Reviews: Avenged

This last week, we were asked to review a screener copy of Avenged, a sharp and brutal vengeance thriller.

To pull off his first full length film, director Michael S. Ojeda had to wear many hats. Its the monumental task many directors take when making their first movie. A limited budget calls for a lot of ingenuity and dedication, and Ojeda rises to the challenge, taking the term “labor of love” to a whole new level. Avenged (formally known as Savaged) begins with some beautiful scenic shots. Ojeda’s influences are immediately noticeable. His use of saturated filters produces some impressive imagery, giving the film a warm stylized 70‘s look. Its a nice approach that grabs a viewer’s attention before smacking them in the mouth with a gruesome story.

"Gimme a smooch daddy-o!"
Avenged stars Amanda Adrienne as Zoe, a deaf woman traveling across the deserts of Southwest America to move in with her long distant boyfriend. With a storyline that harnesses the revenge theme of The Crow, Avenged plays out with a unique Pet Sematary twist that enhances an already well written story.

Adrienne shines in this action horror flick. She auditioned for the part via a casting ad Ojeda posted on Craigslist. (It doesn’t get much more grassroots than that!) The script required a wide range of emotions, and Adrienne’s versatility gives justice to the complicated role. To help better perform the physicality the role demanded, Adrienne paid for martial arts classes out of her own pocket while waiting for production to start. Its a strong role for a woman, and she does not disappoint. What’s most refreshing is Adrienne isn't overly exploited in the role. While very attractive, her role doesn't go the typical comic book route with excessive cleavage and ridiculously tight outfits. Avenged’s tasteful approach gives viewers a positive contrast to the saturated market of over-sexualized roles many woman have to endure.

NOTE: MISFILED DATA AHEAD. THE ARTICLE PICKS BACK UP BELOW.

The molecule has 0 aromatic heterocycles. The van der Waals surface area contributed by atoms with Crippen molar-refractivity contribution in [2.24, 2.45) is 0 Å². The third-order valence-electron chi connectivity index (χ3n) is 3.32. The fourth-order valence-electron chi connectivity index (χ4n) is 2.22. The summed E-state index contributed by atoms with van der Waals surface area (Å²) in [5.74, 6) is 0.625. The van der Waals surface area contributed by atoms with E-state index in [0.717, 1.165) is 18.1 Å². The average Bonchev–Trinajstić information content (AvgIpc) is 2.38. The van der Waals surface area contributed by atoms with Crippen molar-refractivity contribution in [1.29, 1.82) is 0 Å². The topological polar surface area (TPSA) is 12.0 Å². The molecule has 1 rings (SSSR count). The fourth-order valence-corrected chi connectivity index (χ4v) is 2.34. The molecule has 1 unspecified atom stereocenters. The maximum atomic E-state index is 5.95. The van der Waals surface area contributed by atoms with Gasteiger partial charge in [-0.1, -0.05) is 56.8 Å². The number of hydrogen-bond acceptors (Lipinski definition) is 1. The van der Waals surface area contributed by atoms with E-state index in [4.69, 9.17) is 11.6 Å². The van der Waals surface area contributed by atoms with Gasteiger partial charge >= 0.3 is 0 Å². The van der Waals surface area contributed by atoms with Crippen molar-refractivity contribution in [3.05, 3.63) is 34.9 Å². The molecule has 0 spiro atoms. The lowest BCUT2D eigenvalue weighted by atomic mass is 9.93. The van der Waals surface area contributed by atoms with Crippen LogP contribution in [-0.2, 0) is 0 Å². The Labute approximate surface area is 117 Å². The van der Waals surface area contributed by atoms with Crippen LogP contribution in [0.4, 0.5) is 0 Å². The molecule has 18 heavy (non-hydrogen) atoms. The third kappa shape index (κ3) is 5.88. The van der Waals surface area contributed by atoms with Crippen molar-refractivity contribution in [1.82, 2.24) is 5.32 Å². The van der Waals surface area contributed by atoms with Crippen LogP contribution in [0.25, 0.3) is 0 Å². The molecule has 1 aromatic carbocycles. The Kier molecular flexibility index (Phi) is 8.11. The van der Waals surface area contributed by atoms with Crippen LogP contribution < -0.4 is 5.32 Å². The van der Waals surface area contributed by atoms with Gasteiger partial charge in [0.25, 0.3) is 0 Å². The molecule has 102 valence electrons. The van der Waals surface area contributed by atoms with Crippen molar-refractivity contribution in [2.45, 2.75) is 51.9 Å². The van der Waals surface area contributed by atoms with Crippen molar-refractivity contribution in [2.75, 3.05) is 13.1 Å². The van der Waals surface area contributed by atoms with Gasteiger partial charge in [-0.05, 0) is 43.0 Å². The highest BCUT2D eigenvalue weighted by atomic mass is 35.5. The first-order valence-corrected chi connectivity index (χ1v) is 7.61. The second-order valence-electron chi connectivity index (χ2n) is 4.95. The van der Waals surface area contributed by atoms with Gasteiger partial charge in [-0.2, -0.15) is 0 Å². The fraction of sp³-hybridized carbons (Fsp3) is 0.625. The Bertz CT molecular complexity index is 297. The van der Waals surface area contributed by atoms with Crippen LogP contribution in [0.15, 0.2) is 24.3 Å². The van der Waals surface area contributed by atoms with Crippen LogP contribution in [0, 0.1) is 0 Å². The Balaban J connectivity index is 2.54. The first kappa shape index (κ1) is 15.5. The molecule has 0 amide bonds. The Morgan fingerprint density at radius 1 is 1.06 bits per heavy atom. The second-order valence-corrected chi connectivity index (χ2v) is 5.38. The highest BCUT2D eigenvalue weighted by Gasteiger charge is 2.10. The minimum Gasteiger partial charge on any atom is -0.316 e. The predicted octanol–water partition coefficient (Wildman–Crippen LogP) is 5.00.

Adrienne’s performance is proof a woman can hold a strong role on her own merits, without using sexuality as a crutch to buy a viewer’s attention first. In a balanced contrast, the action also maintains a realistic level, especially when considering much of the film revolves around the supernatural. There are no ridiculous super powers or over the top stunts. This helps keep the film grounded, allowing viewers to focus on the story. In many ways it makes the film more human.

"Things are getting ugly."
The make-up is top notch disgusting, and I mean that as a compliment in every way possible. Paired with some gruesome cringe worthy special effects, Avenged has plenty of gore to please horror fans. Its a rare case to see a horror film spend as much detail on the story and plot as it does on it’s ghastly imagery. As a result it gives the film layers, which in turn gives it the depth that many offerings in this genre lack.

For his first film, Ojeda impresses on many levels. From it’s beautiful locations, impressive action sequences, and solid script, Avenged is pieced together at an enticing pace that easily holds a viewer’s attention. For an independent film, it certainly plays like a film with a bigger budget. With a perfect ending that doesn’t try to do too much, Ojeda’s impressive editing is the cherry on top. It’s an impressive debut that will no doubt earn the director and his cast some serious street cred.

-Lee Lind